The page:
Conservation Corps North Bay honors its local graduates

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By NICK WALDEN / Rohnert Park Correspondent

Family, friends and educators of 29 local youths from Sonoma and Marin Counties gathered on Thursday night, Sept 12 in Cotati to celebrate in their completion of the Conservation Corps North Bay high school program, which is held at the John Muir Charter School. The graduation ceremony, which was held in the Ray Miller Community Center, recognized the accomplishment of obtaining a high school diploma and work experience to put on their resume along with finding their way back onto a career path which otherwise might not happen.

The Conservation Corps North Bay was founded in 1982 and is the nation's first local nonprofit conservation corps program.  Its mission is to develop youth and conserve natural resources for a strong, sustainable community. They have provided thousands of young people with job training, education and social services needed to transform their lives while improving local parks and communities.

"It's a requirement for anyone who joins the corps that doesn't have a high school diploma to enroll in this program," said Marilee Eckert, CEO of the nonprofit.

Many of the Conservation Corps North Bay's students are the first in their family to graduate. They use a tailored approach to education along with personal support for each youth in the program to provide the attention needed to help overcome barriers to each person's success. Chronic issues include emotional and substance abuse, truancy, violence, gang involvement and academic failure.

"It's always the same stories," said Eckert, "Most of them never thought that they would get their diploma."

The school itself is a year round program which is why the graduation is taking place in September. They also offer a unique graduation ceremony which included a catered dinner to allow families and friends the opportunity to celebrate together.

"Each graduation is always emotional," said Eckert. "There are a lot of heartfelt stories about how kids came to the corps. Parents stand up to give their appreciation and there aren't a lot of dry eyes in the house."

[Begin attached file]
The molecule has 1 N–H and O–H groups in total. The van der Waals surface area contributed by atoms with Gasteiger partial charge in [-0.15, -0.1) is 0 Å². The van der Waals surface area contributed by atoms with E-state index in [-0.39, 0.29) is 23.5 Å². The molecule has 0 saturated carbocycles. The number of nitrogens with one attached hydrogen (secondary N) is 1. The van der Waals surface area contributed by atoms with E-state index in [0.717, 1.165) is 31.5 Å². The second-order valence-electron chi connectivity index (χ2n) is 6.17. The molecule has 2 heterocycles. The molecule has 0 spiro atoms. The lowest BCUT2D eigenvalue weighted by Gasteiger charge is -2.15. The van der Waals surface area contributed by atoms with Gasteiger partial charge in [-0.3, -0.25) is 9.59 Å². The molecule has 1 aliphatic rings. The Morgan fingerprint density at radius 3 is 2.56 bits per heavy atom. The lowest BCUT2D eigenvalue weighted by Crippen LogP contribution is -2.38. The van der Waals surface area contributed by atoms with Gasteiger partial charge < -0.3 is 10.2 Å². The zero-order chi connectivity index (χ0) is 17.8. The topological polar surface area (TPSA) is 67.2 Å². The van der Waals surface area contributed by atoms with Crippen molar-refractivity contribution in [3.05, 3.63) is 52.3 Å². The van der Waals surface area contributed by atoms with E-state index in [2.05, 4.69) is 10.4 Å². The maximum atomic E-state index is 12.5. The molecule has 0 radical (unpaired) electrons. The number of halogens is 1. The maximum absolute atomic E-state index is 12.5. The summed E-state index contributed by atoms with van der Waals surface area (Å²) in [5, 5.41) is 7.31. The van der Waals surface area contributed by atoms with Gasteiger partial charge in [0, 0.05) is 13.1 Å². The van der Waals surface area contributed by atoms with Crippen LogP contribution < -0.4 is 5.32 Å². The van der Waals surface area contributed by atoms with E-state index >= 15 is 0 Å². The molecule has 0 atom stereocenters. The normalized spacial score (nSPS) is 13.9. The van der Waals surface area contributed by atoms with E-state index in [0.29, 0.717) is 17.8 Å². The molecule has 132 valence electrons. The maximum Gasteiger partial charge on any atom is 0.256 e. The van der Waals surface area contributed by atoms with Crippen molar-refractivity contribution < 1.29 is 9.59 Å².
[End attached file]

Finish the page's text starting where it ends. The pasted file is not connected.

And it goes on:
Many of the students have already enrolled in fall classes in colleges in the area and are looking forward to what's next for them. Leon Cliette is attending the College of Marin working towards becoming a medical assistant.

What was his favorite part of the corps? "I really liked using the chainsaw and felling trees," he said. After graduating from college he hopes to work at Kaiser.

One thing that really helps the kids in the program is the attention of people like Monique Evans, who is the Corps-to-Career coordinator.

"Most have a career path in mind, but it is a matter of getting over barriers to employment that can otherwise derail them," she said. "Transportation, finding business that accept people with records or living in temporary housing are barriers and we help provide them the information and guidance they need to work around those things."

Hazel Hoyt is currently enrolled in Santa Rosa Junior College and plans to work towards a career in a medical field, perhaps as an EMT. Her favorite thing about the program was, "Working with all types of people. A lot of us have similar goals and I really met a lot of nice people in the program."

This year's graduates are: Michael Alfaro, Daniel Alfaro-Chavez, Alejandro Alvarez, Sophia Alcocer Kemp, Markus Alverio, Jose Ayala, Diana Carrillo, Alexsi Cisneros, Leon Cliette, Kent Cook Jr., Maria Diaz, Adam Ericson, Megan Gibson, Hernan Gonzalez, Christian Govea, Anna Haynes, Antonio Hede, Roberto Herrera, Hazel Hoyt, Rudy Juarez, Oscar Leyton, Dylan Limber, Melanie Luna, Robert Macias, James McArthur, Rey Pinola-Santiago, Nick Richmond, Gilberto Rodriguez, Eliazar Sontay, Eduardo Mason, Sam Torre-Andrews, Alberto Vicente and Bianca Vigil.

"When a young adult wants to change their life for the better, other people come forward to help. Everyone wants to be part of their success. This is the best benefit of being part of Conservation Corps North Bay," said Marilee Eckert.


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